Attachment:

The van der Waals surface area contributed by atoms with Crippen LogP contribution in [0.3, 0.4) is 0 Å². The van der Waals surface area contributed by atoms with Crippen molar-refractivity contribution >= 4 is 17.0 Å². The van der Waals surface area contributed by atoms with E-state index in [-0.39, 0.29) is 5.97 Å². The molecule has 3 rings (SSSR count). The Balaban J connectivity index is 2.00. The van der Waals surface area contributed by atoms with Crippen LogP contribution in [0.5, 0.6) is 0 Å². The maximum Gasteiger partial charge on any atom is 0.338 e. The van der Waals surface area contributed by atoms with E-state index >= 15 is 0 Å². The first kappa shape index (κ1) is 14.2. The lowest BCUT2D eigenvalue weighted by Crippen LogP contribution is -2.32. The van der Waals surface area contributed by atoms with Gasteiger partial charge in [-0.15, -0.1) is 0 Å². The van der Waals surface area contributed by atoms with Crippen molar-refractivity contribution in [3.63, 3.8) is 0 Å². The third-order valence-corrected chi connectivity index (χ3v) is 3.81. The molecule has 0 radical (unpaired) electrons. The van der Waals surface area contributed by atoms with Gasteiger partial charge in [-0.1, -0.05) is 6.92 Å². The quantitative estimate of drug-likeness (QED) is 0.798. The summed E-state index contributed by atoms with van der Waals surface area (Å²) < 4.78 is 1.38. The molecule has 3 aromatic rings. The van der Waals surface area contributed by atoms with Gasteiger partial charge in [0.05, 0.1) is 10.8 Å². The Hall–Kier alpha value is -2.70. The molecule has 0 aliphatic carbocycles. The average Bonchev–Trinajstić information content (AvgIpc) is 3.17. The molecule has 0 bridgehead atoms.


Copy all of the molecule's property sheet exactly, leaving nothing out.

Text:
The van der Waals surface area contributed by atoms with Crippen LogP contribution in [0.3, 0.4) is 0 Å². The van der Waals surface area contributed by atoms with Crippen molar-refractivity contribution >= 4 is 17.0 Å². The van der Waals surface area contributed by atoms with E-state index in [-0.39, 0.29) is 5.97 Å². The molecule has 3 rings (SSSR count). The Balaban J connectivity index is 2.00. The van der Waals surface area contributed by atoms with Crippen LogP contribution in [0.5, 0.6) is 0 Å². The maximum Gasteiger partial charge on any atom is 0.338 e. The van der Waals surface area contributed by atoms with E-state index >= 15 is 0 Å². The first kappa shape index (κ1) is 14.2. The lowest BCUT2D eigenvalue weighted by Crippen LogP contribution is -2.32. The van der Waals surface area contributed by atoms with Gasteiger partial charge in [-0.15, -0.1) is 0 Å². The van der Waals surface area contributed by atoms with Crippen molar-refractivity contribution in [3.63, 3.8) is 0 Å². The third-order valence-corrected chi connectivity index (χ3v) is 3.81. The molecule has 0 radical (unpaired) electrons. The van der Waals surface area contributed by atoms with Gasteiger partial charge in [-0.1, -0.05) is 6.92 Å². The quantitative estimate of drug-likeness (QED) is 0.798. The summed E-state index contributed by atoms with van der Waals surface area (Å²) < 4.78 is 1.38. The molecule has 3 aromatic rings. The van der Waals surface area contributed by atoms with Gasteiger partial charge in [0.05, 0.1) is 10.8 Å². The Hall–Kier alpha value is -2.70. The molecule has 0 aliphatic carbocycles. The average Bonchev–Trinajstić information content (AvgIpc) is 3.17. The molecule has 0 bridgehead atoms.